I’ve heard that it takes seven positive interactions to make up for one negative one. And it’s no wonder. Most of us are working overtime to convince ourselves that we’re not enough. We’re operating at a deficit before our loved ones even open their mouths.
I never asked my ex to go to grad school. But the facts of what I actually wanted don’t matter that much. He told himself a story that I wanted him to go to grad school, and he heard everything I said on the subject through that filter. Every complaint, every criticism, anything I did that touched on this sore spot for him was augmented by this idea that he was only trying to do what I wanted him to do. There’s a gap, and then there’s the inadequacy-whispering ghost who lives there, telling us lies about ourselves, lies about our loved ones, amping up our insecurities until they’re the only thing we hear.
It’s amazing how quickly this inadequacy-whispering ghost travels from person to person. Nothing trips feelings of inadequacy like feelings of inadequacy being directed at you (or even blamed on you). If I see a loved one hurting, I immediately blame myself: Was it something I did? Something I said? And if they’re up in my face telling me it was, that seals the deal. The only thing that will get me spun up faster than suspecting I’m not enough is someone TELLING me I’m not. I don’t know about you, but this is the source of the majority of the arguments I’ve had with friends and loved ones. It’s not about the toilet paper roll facing the wrong way, it’s not about whether you called when I wanted you to, it’s about what it MEANS about how you feel about me. I start voicing that, the person I care about says those things don’t really MEAN what I think they do…And around we go.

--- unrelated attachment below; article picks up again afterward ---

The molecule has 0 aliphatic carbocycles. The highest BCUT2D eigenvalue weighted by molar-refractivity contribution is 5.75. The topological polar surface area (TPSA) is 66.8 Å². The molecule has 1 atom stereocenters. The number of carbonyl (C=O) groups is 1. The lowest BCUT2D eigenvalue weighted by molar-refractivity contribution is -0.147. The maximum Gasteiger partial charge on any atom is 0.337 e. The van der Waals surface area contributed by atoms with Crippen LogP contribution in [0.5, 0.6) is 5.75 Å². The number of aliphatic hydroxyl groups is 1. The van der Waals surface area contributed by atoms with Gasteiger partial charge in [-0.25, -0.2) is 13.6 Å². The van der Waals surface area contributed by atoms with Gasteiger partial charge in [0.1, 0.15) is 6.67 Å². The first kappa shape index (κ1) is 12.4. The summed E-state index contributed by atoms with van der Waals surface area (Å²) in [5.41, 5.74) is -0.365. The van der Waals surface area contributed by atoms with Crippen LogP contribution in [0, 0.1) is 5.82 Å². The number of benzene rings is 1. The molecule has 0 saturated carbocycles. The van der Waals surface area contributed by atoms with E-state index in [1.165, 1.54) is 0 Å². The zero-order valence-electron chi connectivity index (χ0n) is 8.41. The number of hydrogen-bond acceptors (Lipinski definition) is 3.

The lying ghost in the gap is adept at pitting us against each other when our fight is not against one another but against the lies he is telling us. (Ephesians 6:12)
Was it fair to me that my ex thought I was the reason he was in grad school? Not at all. And I put most of my energy into arguing with him about how unfair it was. But his belief in it was a fact I needed to face when I related to him. And it’s that belief that I butt up against over and over in my relationships with other people. I can focus on the unfairness of the story they are telling themselves, or I can help re-narrate the story. Constrained love insists on my right to be understood (which is a real thing. And valid.) I believe unconstrained love can set that aside and fight the ghost in the gap alongside the person I care about. Which do you think is easier in the moment? Which do you think is more powerful? And ultimately, which do you think most effectively paves the way for me to be truly and deeply heard, anyway?
It is NOT WRONG to insist on what you know to be true, to defend yourself. In some cases people’s self-deceit is so strong that you cannot come alongside and help them re-narrate the story. There is a time for digging in your heels. But that is a final battle time, when you’ve realized that the person is so lost to the ghost in the gap that you cannot pull them back. It is not the the starting point, and it cannot be the day-to-day operation of relationships. Day in and day out we are built to fight the ghost together, side by side.